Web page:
Congress and the AdministrationFighting for Commonsense Federal Policy to Protect Water and Public Health
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Protecting Streams and Wetlands
The Trump administration took action today to weaken key parts of the Clean Water Act. The Environmental Protection Agency and Army Corps of Engineers agencies jointly proposed exempting polluters from important programs that prevent and clean up water pollution, by removing protections from certain streams,wetlands, and other water bodies. This Dirty Water Rule would wipe out safeguards for water bodies that provide drinking water to tens of millions of people, including vulnerable populations such as children, and for wetlands that filter pollution and protect our communities from flooding.For more than 45 years, the Clean Water Act has helped work toward a time when all water bodies are safe for swimming and fishing, and when drinking water supplies are protected from pollution. Now the Trump administration is moving backwards. The members of the Clean Water for All Campaign vigorously oppose this reckless plan and are working to stop this action. Learn more here.
Toxic Power Plants
EPA, at the request of industry, started the process of rolling back important pollution standards for wastewater from coal-fired power plants in 2017. In November 2019, EPA released a formal proposal and opened a 60 day public comment period (November 21, 2019 — January 21, 2020)
In 2015, EPA finalized the power plant waste water rule (Steam ELG rule) that, once implemented, would eliminate 1.4 billion pounds of harmful pollutants from being dumped into our waterways each year from coal-fired and other steam electric power plants. This rule was much-needed, as the standards had not been updated in over 30 years, allowing power plants to pass the cost and burden of cleaning up their toxic mess onto downstream communities. Coal-fired power plants are by far the number one source of toxic water pollution in the country, dumping heavy metals like arsenic, lead, mercury, and other harmful chemicals into our rivers, lakes, and bays. Many of these pollutants are known carcinogens and neurotoxins that have serious health impacts, especially for children. Even though the negative health impacts of these toxins are well known and it would cost industry very little to comply with a rule to clean them up, EPA has agreed to an industry petition to delay and reconsider these important standards. EPA has already delayed the standards and is now in the process of further weakening the rule for the most toxic sources of power plant pollution, ignoring concerns from the public and environmental and health groups. This rollback is nothing more than a politically-motivated giveaway to industry – check back here for updates on how you can tell the Administration you do not support this attack on public health protections!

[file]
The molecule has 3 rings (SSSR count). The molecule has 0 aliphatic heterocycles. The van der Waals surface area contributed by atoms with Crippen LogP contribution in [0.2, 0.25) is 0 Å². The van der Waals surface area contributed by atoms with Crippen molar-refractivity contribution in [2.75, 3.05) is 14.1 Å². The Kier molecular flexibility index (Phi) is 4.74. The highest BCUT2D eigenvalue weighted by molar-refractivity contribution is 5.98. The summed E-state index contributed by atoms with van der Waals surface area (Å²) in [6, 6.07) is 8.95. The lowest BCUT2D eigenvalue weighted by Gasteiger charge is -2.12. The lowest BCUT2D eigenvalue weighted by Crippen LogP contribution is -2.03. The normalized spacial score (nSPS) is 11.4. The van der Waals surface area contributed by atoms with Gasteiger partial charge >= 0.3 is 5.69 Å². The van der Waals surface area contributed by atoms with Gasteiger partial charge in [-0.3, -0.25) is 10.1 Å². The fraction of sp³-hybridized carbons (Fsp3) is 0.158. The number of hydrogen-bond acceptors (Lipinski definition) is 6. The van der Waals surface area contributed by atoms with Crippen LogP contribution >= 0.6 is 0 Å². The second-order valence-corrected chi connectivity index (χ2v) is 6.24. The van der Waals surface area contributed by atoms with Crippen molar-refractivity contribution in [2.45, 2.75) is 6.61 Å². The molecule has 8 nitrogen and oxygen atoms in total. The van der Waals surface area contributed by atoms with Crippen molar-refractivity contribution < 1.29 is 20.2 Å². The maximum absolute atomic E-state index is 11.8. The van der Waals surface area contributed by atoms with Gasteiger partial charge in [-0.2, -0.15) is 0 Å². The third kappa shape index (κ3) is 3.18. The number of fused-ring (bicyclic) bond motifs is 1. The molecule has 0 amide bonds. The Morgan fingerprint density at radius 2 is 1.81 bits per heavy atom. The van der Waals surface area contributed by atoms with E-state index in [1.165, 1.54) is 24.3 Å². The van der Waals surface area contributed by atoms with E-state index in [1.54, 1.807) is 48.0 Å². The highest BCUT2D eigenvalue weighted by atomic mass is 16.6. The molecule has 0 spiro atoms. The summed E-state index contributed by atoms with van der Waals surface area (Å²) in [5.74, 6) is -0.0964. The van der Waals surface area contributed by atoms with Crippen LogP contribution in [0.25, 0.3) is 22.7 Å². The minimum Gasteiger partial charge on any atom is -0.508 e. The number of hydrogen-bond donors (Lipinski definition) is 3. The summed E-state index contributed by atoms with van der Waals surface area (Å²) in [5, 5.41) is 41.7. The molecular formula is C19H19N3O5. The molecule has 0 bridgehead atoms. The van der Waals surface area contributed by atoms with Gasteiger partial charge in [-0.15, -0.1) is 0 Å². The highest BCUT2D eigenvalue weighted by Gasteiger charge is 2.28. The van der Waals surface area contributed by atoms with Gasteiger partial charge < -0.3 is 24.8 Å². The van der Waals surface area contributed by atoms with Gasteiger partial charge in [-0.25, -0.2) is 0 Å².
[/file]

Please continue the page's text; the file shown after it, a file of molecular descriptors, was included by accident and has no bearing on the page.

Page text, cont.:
State Revolving Funds
The Clean Water State Revolving Fund (CWSRF) and the Drinking Water State Revolving Fund (DWSRF) are federal and state partnership programs that match federal and state funds in low interest loan programs to finance water projects. Since its establishment in 1987, the CWSRF, through state administered programs, has provided $118 billion to support more than 38,000 loans. This funding has enabled communities to protect and better manage their water resources including:
- constructing municipal wastewater facilities,
- control nonpoint sources of pollution,
- building decentralized wastewater treatment systems,
- creating green infrastructure projects,
- protecting estuaries, and
- funding other water quality projects.
The DWSRF, established in 1996, has provided more than $32 billion to water systems through more than 12,800 loan and grant agreements. These agreements have enabled water systems to:
- improve drinking water treatment,
- fix leaky or old pipes,
- improve sources of water supply,
- replace or construct water storage tanks,
- other infrastructure projects needed to protect public health.
Together, the Clean Water and Drinking Water State Revolving Funds are the most significant source of federal funding for water infrastructure projects. Communities and water quality benefit when we invest in smart and sustainable infrastructure projects. Re-authorizing and increasing funding levels for both SRF programs is vital to improving water quality and protecting communities across the country.